• Congratulations to Park Slope Neighbors and T.A.’s Brooklyn Committee on all your excellent work around this bike lane–advocating for it, defending it, documenting and publicizing its benefits, and educating cyclists how to use it. An inspiration to the rest of the city!

  • It’s completely expected that there will be honking. People were used to a three-lane speedway, now they’ve only got two lanes, and with a double parker, one lane. Once expectations come into line with the reality, they will stop honking. Virtually no one honks on Madison or Lexington when there are double parked trucks on both sides of the street (common during weekdays, turning what is ordinarily a three-lane avenue into a single lane. People expect it.

  • Car Free Nation

    I was explaining the reduction in speeders to a friend who looked at me blankly and said “and is that a good thing?” I was surprised since I thought most people who live in the city and walk places would think that speeding is very bad. I think he looked at speeding as evidence that traffic was moving well.

    We have a lot more educating to do.

  • ddartley

    I had a polite argument with an opponent bike lane a couple weeks ago, and she said there had already been a couple of accidents in the lane. I was skeptical. Does anyone know if there is any truth to it?

  • ddartley

    Meant to say “an opponent OF THE bike lane”

  • People for the Ethical Tratment of Bike Lanes

    Ben Fried is a hack. I attended the spring 2010 Open House regarding this bike lane in Park Slope and there were numerous people who expressed frustration about this bike lane, which was then still “yet to be installed.” However, Ben fried released a post following the open house entitled: “Shocking Video: See What People Are Saying About The PPW Bike Path” on 4/13/10 with a video showing none of this contention. Pathetic reporting. He simply can’t be trusted to report the full picture. Here’s the link to the aforementioned post:

    http://www.streetsblog.org/2010/04/13/shocking-video-see-what-people-are-saying-about-ppw-bike-path/

    Also, I do not dispute that the new PPW configuration has improved the streetscape and made the road safer for everyone involved. It has definitely calmed traffic and will certainly result in a steep decline in injury and death from reckless driving. Road Safety should be DOT’s numer one priority and I am glad to see this PPW change.

    However, Ben Fried is still a hack reporter.

  • PETBL — Thanks for your anonymous comment. I’ll refer you to the second sentence in the post you linked to:

    The first half of the evening is when the fuss happened — apparently a few people made it known in no uncertain terms that they think it’s crazy to narrow a wide street where more than 70 percent of drivers are speeding.

  • ChrisCo

    First off, Markowitz is a complete moron. This guy is not fit to hold any office or elected position of any sort.

    This is great news for PPW. I can think of many other streets in Brooklyn alone that desperately need this kind of treatment to slow vehicular speeds and improve the pedestrian realm.

    I’m curious what you all think. What other streets in Brooklyn or Queens do you think could most use this treatment?

  • Glenn

    This is great data. I look forward to DOT’s analysis.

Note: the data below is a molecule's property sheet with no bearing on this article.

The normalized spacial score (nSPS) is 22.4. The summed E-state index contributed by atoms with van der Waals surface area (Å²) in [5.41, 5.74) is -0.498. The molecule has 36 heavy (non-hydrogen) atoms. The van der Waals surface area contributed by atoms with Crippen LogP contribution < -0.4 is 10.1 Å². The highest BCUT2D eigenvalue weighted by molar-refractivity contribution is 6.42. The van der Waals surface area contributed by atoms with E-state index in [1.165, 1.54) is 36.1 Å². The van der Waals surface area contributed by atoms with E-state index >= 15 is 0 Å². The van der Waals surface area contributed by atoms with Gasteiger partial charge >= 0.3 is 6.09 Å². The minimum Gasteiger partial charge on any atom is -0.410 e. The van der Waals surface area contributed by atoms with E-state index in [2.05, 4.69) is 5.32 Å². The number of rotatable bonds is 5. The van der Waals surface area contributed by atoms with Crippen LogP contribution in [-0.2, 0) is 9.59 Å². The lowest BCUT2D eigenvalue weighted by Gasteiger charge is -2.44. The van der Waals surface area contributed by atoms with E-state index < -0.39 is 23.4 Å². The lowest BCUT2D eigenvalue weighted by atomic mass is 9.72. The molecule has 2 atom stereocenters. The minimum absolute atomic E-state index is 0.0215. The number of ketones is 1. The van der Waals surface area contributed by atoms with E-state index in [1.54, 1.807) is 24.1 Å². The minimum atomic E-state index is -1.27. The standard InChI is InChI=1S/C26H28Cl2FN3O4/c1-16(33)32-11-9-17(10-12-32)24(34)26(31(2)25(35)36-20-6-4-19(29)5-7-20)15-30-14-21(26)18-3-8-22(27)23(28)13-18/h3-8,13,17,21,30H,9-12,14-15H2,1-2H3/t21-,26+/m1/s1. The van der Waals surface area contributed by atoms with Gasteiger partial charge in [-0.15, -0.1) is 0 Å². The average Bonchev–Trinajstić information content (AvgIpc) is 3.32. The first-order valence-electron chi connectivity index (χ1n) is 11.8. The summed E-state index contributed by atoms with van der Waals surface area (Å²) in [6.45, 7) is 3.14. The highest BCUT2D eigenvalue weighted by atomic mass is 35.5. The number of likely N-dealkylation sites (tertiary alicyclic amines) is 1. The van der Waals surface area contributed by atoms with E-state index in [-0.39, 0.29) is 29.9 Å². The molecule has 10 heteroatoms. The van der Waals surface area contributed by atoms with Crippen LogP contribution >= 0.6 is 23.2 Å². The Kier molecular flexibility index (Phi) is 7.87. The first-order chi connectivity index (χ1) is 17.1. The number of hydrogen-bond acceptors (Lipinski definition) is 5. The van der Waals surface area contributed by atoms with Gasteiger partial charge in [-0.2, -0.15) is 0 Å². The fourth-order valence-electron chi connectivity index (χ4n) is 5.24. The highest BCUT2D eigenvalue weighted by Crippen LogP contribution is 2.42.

One thing that people need to understand is that “capacity” and “speed” are two very different things. PPW can still accommodate the volume of cars it used to. The speeding was occurring because PPW had spare capacity. DOT has simply brought capacity down to the level of demand. Avg speed of 27mph is still blazing fast compared to many other city streets.

    The DOT should be commended for nibbling back against excess capacity dedicated for automobile usage. The much harder battle is removing automobile capacity in places like East Midtown for bus/bike lanes.

  • dporpentine

    The new lane is spectacular. Between that and the new markings on Vanderbilt–especially the dedicated bike lane between Fulton and Atlantic–my route home feels considerably safer. Thanks to all the people who worked to make that happen.

    As for the folks opposed to the lane, I have to say that the more I think about it, the less I get what they’re complaining about. But they’re so noisy (and in such positions of power) that I think the PPW lane is vulnerable to what I think of as the Williamsburg solution: one backroom deal, and it’s gone.

  • People For The Ethical Treatment Of Bike Lanes

    Ben Fried… I stand corrected.

    I apologize for my previous comments. Indeed it is I in this case who is the hack.

    -PETBL

  • Danny G

    ChrisCo,

    Emmons Ave in Sheepshead Bay.

  • ChrisCo,

    Bushwick Ave

  • Larry Littlefield

    The question now is, how do people riding through Windsor Terrace from points south and southwest get to the bike lane on their way to points north?

    I’ve noticed lots of those DOT counters around the neighborhood lately, so perhaps DOT is studying it. DOT should consider Prospect Avenue, a relatively slow-paced, lightly trafficked street as a recommended bike route.

  • Suzanne

    I can tell you what I do, Larry. I ride on the sidewalk. I hate it, but it’s crazy down there, with the expressway cutting off the park from where I live. The only other options I have are riding on Prospect Park Southwest, which is way too intimidating for me, or going the hell out of my way on a bunch of neighborhood streets and adding a lot more time to my morning commute.